Great icosahedron | |
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Type | Kepler–Poinsot polyhedron |
Stellation core | icosahedron |
Elements | F = 20, E = 30 V = 12 (χ = 2) |
Faces by sides | 20{3} |
Schläfli symbol | {3,5⁄2} |
Face configuration | V(5^{3})/2 |
Wythoff symbol | 5⁄2 | 2 3 |
Coxeter diagram | |
Symmetry group | I_{h}, H_{3}, [5,3], (*532) |
References | U_{53}, C_{69}, W_{41} |
Properties | Regular nonconvex deltahedron |
(3^{5})/2 (Vertex figure) |
Great stellated dodecahedron (dual polyhedron) |
In geometry, the great icosahedron is one of four Kepler–Poinsot polyhedra (nonconvex regular polyhedra), with Schläfli symbol {3,5⁄2} and Coxeter-Dynkin diagram of . It is composed of 20 intersecting triangular faces, having five triangles meeting at each vertex in a pentagrammic sequence.
The great icosahedron can be constructed analogously to the pentagram, its two-dimensional analogue, via the extension of the (n–1)-dimensional simplex faces of the core n-polytope (equilateral triangles for the great icosahedron, and line segments for the pentagram) until the figure regains regular faces. The grand 600-cell can be seen as its four-dimensional analogue using the same process.
The edge length of a great icosahedron is times that of the original icosahedron.
Transparent model | Density | Stellation diagram | Net |
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A transparent model of the great icosahedron (See also Animation) |
It has a density of 7, as shown in this cross-section. |
It is a stellation of the icosahedron, counted by Wenninger as model [W41] and the 16th of 17 stellations of the icosahedron and 7th of 59 stellations by Coxeter. |
× 12 Net (surface geometry); twelve isosceles pentagrammic pyramids, arranged like the faces of a dodecahedron. Each pyramid folds up like a fan: the dotted lines fold the opposite direction from the solid lines. |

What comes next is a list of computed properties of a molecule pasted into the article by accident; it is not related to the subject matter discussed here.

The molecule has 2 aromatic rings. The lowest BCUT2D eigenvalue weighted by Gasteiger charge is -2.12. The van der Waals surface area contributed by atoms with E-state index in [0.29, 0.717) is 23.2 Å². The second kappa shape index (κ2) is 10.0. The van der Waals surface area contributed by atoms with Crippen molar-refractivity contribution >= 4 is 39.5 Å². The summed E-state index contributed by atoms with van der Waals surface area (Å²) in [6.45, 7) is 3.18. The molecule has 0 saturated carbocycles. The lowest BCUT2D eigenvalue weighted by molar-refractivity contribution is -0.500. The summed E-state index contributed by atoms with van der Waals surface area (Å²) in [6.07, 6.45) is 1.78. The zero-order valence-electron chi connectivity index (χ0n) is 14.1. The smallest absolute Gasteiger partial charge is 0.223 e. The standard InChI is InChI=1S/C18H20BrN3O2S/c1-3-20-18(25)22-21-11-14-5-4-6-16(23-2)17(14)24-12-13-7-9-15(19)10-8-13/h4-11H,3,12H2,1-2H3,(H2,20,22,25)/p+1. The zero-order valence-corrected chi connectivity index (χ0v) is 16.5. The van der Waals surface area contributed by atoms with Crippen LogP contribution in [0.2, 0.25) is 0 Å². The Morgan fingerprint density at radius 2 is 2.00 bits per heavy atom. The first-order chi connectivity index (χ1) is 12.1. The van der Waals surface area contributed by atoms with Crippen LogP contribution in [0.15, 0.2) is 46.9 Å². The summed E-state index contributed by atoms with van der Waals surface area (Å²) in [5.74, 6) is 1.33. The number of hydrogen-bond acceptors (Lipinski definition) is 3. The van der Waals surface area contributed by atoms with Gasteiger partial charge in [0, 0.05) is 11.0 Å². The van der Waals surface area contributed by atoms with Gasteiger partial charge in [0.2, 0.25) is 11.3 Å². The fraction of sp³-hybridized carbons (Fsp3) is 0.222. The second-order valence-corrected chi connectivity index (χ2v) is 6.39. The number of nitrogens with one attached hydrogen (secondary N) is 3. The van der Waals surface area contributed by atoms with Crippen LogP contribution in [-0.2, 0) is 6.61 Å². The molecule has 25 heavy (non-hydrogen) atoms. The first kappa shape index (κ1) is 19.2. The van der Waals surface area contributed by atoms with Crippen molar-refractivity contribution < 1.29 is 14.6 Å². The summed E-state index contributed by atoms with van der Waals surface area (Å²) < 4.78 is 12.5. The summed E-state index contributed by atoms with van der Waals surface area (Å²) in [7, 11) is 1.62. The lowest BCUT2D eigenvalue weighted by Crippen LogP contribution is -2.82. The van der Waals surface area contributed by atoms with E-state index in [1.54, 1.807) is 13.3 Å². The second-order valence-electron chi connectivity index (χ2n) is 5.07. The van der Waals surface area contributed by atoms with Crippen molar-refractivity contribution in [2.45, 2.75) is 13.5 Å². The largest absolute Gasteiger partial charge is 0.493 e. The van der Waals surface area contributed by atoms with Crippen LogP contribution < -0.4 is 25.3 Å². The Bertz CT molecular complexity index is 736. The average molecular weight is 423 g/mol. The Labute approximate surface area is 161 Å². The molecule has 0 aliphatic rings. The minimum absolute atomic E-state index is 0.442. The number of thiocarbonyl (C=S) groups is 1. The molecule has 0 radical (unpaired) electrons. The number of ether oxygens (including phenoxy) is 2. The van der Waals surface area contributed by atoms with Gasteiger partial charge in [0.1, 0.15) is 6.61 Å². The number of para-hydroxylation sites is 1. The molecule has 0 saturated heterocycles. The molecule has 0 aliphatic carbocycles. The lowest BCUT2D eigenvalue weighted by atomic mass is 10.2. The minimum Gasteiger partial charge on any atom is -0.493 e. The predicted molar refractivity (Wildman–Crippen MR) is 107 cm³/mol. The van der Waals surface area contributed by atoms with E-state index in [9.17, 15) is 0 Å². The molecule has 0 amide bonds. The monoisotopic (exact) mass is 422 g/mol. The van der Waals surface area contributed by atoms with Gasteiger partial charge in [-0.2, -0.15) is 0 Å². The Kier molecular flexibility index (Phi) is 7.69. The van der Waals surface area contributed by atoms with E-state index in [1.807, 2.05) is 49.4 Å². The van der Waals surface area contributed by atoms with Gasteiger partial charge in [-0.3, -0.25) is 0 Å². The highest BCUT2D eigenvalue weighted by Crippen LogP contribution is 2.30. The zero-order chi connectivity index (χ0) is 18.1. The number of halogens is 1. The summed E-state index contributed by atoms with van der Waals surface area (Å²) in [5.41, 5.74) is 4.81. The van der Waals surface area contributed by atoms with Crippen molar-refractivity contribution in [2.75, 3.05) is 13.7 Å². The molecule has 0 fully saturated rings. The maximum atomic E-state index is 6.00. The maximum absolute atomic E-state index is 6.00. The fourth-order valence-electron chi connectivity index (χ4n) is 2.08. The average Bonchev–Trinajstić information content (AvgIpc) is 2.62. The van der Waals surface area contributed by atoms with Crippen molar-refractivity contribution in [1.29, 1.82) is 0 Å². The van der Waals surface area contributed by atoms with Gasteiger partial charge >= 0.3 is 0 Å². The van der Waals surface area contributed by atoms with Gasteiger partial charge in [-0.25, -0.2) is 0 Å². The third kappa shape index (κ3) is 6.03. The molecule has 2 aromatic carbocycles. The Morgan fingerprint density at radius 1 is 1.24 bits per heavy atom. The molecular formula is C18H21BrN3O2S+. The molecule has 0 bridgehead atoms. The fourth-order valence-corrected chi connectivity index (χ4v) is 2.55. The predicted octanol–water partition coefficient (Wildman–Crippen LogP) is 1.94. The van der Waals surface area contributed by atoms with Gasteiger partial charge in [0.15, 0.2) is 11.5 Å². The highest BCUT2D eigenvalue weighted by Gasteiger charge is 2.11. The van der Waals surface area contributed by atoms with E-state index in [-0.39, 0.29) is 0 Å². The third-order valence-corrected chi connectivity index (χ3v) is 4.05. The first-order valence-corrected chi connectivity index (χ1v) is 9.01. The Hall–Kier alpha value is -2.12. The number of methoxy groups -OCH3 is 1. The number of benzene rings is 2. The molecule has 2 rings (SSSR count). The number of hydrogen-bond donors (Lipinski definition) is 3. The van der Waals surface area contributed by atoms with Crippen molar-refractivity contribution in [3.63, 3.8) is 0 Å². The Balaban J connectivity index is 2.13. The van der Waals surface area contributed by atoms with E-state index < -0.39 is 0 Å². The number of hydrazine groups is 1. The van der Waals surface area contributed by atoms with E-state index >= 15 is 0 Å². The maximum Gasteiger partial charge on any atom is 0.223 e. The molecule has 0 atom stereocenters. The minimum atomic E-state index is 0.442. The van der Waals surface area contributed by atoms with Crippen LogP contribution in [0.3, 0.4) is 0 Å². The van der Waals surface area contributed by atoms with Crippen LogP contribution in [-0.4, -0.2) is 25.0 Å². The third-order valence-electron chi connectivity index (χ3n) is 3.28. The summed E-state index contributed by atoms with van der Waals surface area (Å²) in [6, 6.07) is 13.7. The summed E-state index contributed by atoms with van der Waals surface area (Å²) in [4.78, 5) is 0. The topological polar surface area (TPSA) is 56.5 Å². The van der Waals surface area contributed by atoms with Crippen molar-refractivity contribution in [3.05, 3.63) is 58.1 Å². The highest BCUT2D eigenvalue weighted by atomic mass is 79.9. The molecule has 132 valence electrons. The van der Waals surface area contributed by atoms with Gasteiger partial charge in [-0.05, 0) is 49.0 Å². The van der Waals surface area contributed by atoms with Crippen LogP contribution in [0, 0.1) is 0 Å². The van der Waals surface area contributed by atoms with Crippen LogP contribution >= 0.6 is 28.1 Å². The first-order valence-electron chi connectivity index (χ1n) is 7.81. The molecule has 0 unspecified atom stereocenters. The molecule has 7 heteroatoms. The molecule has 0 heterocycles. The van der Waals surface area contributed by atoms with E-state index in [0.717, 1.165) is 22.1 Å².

This polyhedron represents a spherical tiling with a density of 7. (One spherical triangle face is shown above, outlined in blue, filled in yellow) |
For a great icosahedron with edge length E,
The great icosahedron can be constructed as a uniform snub, with different colored faces and only tetrahedral symmetry: . This construction can be called a retrosnub tetrahedron or retrosnub tetratetrahedron,^{[1]} similar to the snub tetrahedron symmetry of the icosahedron, as a partial faceting of the truncated octahedron (or omnitruncated tetrahedron): . It can also be constructed with 2 colors of triangles and pyritohedral symmetry as, or , and is called a retrosnub octahedron.
Tetrahedral | Pyritohedral |
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It shares the same vertex arrangement as the regular convex icosahedron. It also shares the same edge arrangement as the small stellated dodecahedron.
A truncation operation, repeatedly applied to the great icosahedron, produces a sequence of uniform polyhedra. Truncating edges down to points produces the great icosidodecahedron as a rectified great icosahedron. The process completes as a birectification, reducing the original faces down to points, and producing the great stellated dodecahedron.
The truncated great stellated dodecahedron is a degenerate polyhedron, with 20 triangular faces from the truncated vertices, and 12 (hidden) doubled up pentagonal faces ({10/2}) as truncations of the original pentagram faces, the latter forming two great dodecahedra inscribed within and sharing the edges of the icosahedron.
Name | Great stellated dodecahedron |
Truncated great stellated dodecahedron | Great icosidodecahedron |
Truncated great icosahedron |
Great icosahedron |
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Coxeter-Dynkin diagram |
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Picture |
Notable stellations of the icosahedron | |||||||||
Regular | Uniform duals | Regular compounds | Regular star | Others | |||||
(Convex) icosahedron | Small triambic icosahedron | Medial triambic icosahedron | Great triambic icosahedron | Compound of five octahedra | Compound of five tetrahedra | Compound of ten tetrahedra | Great icosahedron | Excavated dodecahedron | Final stellation |
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The stellation process on the icosahedron creates a number of related polyhedra and compounds with icosahedral symmetry. |